No, never mind. Anything I would say there would be very funny but also kinda mean, and I don’t like to kick a man (too hard) when he’s down.

I wish Mr. Ashjian the best with his troubles, but as they say when you’re all done flying the friendly skies:

Buh-bye now.

Update (Monday 4:32 p.m.): Clarification:  As I said on KTNV (Channel 13) today in comments to air in the 5:00 hour, IF Ashjian should avoid conviction, stay in the race and gain some traction there IS still a teeny-weeny chance he could siphon enough votes from the GOP candidate to influence November’s election results — IF the gap between Harry Reid and his GOP opponent closes to small single-digits.  Ashjian’s slim chances are getting slimmer with each passing day, but if he stays out of prison it’s not (yet) beyond the realm of possibility that his candidacy could still be an issue.  Much will hinge on the outcome of this felony arrest/indictment — and if he can escape that, then:  on how many “hearts and minds” he can win ‘twixt now and election day.

To my little eye, it ain’t lookin’ too good for him — which means all the GOP candidates can breathe a little easier.

Update (Saturday 4/3/10): Just in case you are reading this post for the first time and have not yet read this more recent post about Ashjian, it turns out he did not “bounce” but instead stopped payment on that $5,000 check (he says when he found out the contractor to whom it had been sent was not licensed to do business in the state of Nevada). And he is mightily miffed that the the Deputy DA at the Bad Check Division said otherwise. And that the media reported last week an arrest warrant had been issued for him. And that the entire world is conspiring to ruin him. Go read that more recent post for all the details. It’s quite something.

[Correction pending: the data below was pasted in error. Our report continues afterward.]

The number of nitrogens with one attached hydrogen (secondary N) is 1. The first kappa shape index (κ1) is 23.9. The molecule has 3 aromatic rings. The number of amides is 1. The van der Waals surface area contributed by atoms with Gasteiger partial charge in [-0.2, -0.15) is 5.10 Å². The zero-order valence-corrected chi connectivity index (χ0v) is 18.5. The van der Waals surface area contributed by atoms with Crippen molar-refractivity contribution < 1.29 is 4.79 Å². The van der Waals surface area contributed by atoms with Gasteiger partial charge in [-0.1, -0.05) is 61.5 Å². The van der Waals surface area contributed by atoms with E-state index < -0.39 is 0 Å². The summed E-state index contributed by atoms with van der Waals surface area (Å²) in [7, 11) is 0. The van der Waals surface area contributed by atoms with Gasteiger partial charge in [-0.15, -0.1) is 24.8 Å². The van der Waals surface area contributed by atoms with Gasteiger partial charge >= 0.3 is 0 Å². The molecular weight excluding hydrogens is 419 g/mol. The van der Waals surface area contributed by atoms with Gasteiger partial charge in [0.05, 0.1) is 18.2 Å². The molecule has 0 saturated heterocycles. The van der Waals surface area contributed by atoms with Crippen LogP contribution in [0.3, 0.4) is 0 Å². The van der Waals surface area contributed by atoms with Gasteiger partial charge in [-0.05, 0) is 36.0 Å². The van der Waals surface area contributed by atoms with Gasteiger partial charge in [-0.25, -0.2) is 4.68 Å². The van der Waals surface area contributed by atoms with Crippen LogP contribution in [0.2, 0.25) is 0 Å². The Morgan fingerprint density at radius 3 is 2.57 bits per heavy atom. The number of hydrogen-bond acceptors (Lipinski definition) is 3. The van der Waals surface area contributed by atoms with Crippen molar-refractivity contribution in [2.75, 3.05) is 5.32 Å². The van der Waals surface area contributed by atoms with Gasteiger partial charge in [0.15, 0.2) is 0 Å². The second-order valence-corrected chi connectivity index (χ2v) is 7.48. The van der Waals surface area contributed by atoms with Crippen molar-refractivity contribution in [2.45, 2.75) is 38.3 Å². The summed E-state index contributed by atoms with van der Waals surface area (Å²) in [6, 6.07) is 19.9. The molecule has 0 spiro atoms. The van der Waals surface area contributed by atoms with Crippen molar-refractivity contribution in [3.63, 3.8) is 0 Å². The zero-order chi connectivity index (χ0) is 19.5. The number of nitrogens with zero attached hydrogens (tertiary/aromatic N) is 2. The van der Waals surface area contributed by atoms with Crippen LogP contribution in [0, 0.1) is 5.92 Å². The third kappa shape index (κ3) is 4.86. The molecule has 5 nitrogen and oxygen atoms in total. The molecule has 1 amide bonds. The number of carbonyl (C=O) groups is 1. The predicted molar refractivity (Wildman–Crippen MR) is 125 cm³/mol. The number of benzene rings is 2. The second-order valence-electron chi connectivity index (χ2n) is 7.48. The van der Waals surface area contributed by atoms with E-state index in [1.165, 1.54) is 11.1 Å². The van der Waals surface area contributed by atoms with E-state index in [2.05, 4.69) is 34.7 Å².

Court Date Set for IAP Challenge of Tea Party of Nevada Candidate Scott Ashjian

By Elizabeth Crum | 10:33 am March 26th, 2010

The Independent American Party (IAP) says the hearing in the challenge of “Tea Party of Nevada” candidate Scott Ashjian has been set for Wednesday, April 14, 2010 at 9:30 am in the First District Court, Dept. 1 with Judge Russell.

(How fitting: the hearing is the day before Tax Day, which is sort of like the reverse official national holiday of the Tea Party movement.)

Joel Hansen will be serving as the attorney in the challenge brought by IAP U.S. Senate candidate Tim Fasano, who originally brought the challenge pro se.

Will post a copy of that lawsuit here shortly for your convenience, Dear Readers.

Update (3:o6 PM): Here is the filed/stamped copy of the lawsuit that was filed on Monday:  IAP_v_TeaParty_Suit